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In a few short months, the sweet scent of thawing soil will have me searching under trees, along streams and in gardens for new life peeking into the frosty air. During the dark days of winter, it’s hard to imagine anyone more excited about spring’s brave first blooms.

But just below ground, creatures on a more important mission than mine will be getting ready to greet the plants, too. Mother bumblebees will emerge from leaves to start new colonies, timing their arrival for the flowering of Dutchman’s breeches and Virginia bluebells. Ground-nesting bees will dig through blankets of dirt to indulge refined tastes: Andrena erigeniae will turn to her exclusive culinary supplier, spring beauty flowers, to make pollen cakes for her babies; Habropoda labiorosa will get her groceries from blueberries, redbud trees, oaks and Carolina jessamine. Cavity-nesting bees—who’ve waited out the cold in logs and twigs—will also join the party.

As we awaken from our own kind of hibernation, many of us will walk by these animals without even noticing them. Though everywhere in the landscape, they occupy little space in the cultural mindset, much to the chagrin of scientists working to save them. If he had to pick one fact more people should know about North America’s 4,000 wild bee species, says conservation biologist Rich Hatfield of the Xerces Society for Invertebrate Conservation, it would be this: “That they exist.”

Their solitary nature, hidden nests and often diminutive sizes have made most bees historically difficult to observe, even for scientists. “Go back 20 years,” says biologist Olivia Messinger Carril, coauthor of The Bees in Your Backyard, “and the number of people that studied bees could be counted on your hands and your feet, total.” The obscurity of native pollinators also stems from a disproportionate focus on a single species imported from Europe 400 years ago. “Most people, when they think about bees, they have an image that pops into their head, and that’s the honeybee,” says Hatfield.

Critical to current agricultural systems that manage hives for food crops, the domesticated honeybee dominates headlines as beekeepers struggle to stop mass die-offs blamed on disease, mites, habitat loss and pesticides. But just as hard at work in our forests, fields and gardens are mason bees, mining bees, bumblebees and others whose services have produced fruits and seeds for countless animals—including people—for millennia. They, too, are at risk, dependent on ever-shrinking habitat to accommodate lifestyles that bear little resemblance to those of their captive-raised cousins.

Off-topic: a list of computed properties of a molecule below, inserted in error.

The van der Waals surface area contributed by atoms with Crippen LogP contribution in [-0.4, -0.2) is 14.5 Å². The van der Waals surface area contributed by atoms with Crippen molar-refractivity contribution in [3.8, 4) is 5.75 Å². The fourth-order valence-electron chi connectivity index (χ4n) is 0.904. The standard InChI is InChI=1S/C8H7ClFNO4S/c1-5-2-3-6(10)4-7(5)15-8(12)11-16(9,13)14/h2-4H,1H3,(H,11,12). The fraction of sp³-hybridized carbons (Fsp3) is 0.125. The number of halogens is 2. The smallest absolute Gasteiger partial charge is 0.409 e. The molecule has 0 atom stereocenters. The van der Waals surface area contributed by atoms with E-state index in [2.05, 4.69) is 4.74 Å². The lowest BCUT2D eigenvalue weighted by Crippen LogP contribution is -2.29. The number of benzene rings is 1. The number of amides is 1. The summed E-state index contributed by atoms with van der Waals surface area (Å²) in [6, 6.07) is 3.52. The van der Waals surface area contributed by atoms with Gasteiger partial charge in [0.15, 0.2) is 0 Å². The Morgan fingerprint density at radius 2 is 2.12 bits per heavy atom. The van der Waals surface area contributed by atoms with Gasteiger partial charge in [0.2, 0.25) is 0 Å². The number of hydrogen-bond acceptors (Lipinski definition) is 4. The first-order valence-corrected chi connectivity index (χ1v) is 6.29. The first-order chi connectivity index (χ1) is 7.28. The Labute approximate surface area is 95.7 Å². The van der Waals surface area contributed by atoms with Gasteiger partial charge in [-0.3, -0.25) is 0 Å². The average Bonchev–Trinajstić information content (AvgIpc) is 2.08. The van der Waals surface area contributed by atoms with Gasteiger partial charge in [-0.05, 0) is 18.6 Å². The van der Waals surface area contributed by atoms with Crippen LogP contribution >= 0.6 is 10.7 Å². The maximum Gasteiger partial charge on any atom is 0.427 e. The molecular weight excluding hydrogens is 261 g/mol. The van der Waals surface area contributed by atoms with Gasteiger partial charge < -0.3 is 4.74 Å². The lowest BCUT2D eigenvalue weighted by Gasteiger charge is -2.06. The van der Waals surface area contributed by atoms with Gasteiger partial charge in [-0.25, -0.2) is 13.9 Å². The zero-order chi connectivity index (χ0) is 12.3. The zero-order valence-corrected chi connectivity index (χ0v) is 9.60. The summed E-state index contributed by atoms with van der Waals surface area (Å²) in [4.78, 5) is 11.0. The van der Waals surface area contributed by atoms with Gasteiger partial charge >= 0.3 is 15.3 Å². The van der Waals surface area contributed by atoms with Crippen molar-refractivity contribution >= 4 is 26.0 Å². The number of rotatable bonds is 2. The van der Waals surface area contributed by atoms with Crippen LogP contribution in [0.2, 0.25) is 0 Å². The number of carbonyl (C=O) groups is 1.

The needs of wild bees are so different that, as some experts say, raising honeybees to save pollinators is like raising chickens to help birds. Though many homeowners respond to “save a bee” campaigns by purchasing hives, the practice is unlikely to improve honeybee health and may harm other bees by increasing competition for floral resources and exacerbating the risk of disease transmission. In the turf-dominated landscapes of suburbia, native bees need all the flowers they can find.

To benefit these special creatures as well as many other animals,  take these steps to enhance your backyard habitat:

Plant diverse native species and other bee favorites.

While some bees have long tongues to access tubular flowers, those with shorter tongues tend to visit shallower blooms. Many are dietary generalists, but pollen specialists rely on certain species. A succession of native blooms ensures there’s something for everyone. In my mid-Atlantic yard, that means leaving violets for their biggest fan, a mining bee known as Andrena violae, or evening primroses for the Lasioglossum oenotherae, a sweat bee they host. In the Southwest, it means nurturing cacti for Diadasia bees partial to their pollen. Across the continent, asters, goldenrods and sunflowers provide seasonal nourishment in autumn as other flowers wane. Bee experts also recommend supplementing native blooms with herbs and cottage-garden annuals attractive to bees such as hollyhocks, lavender, and zinnias.

Set up maternity wards for mother bees.

Mother bees ask for little: Most nest alone in sunny dirt patches left unmulched. Some lay eggs in stalks of goldenrod, elderberry and other plants left standing, including dead or dying trees. Bumblebees, a more social species, colonize grassy tussocks, rodent burrows and other unmowed areas, where fallen leaves also shelter overwintering queens. The less you indulge your urge to “clean up” in the garden, the more you’ll help these hard-working creatures. Let fallen leaves lie, and resist the temptation to add mulch to exposed earth. Leave last season’s leftover stalks wherever you can; if you need to prune, give bee larvae a chance by propping the twigs against a tree or scattering long pieces between plants in your garden.

Lay down your weapons

Some pesticides contaminate pollen and nectar, and others kill on contact. Before grabbing spray bottles, observe what’s really happening. Holes in roses may be the handiwork of leafcutter bees lining nests with petals and foliage. Instead of treating such phenomena as aggressive acts, be proud that you’re helping generations of bees—and many other animals depending on the incalculable services these unsung heroes provide.

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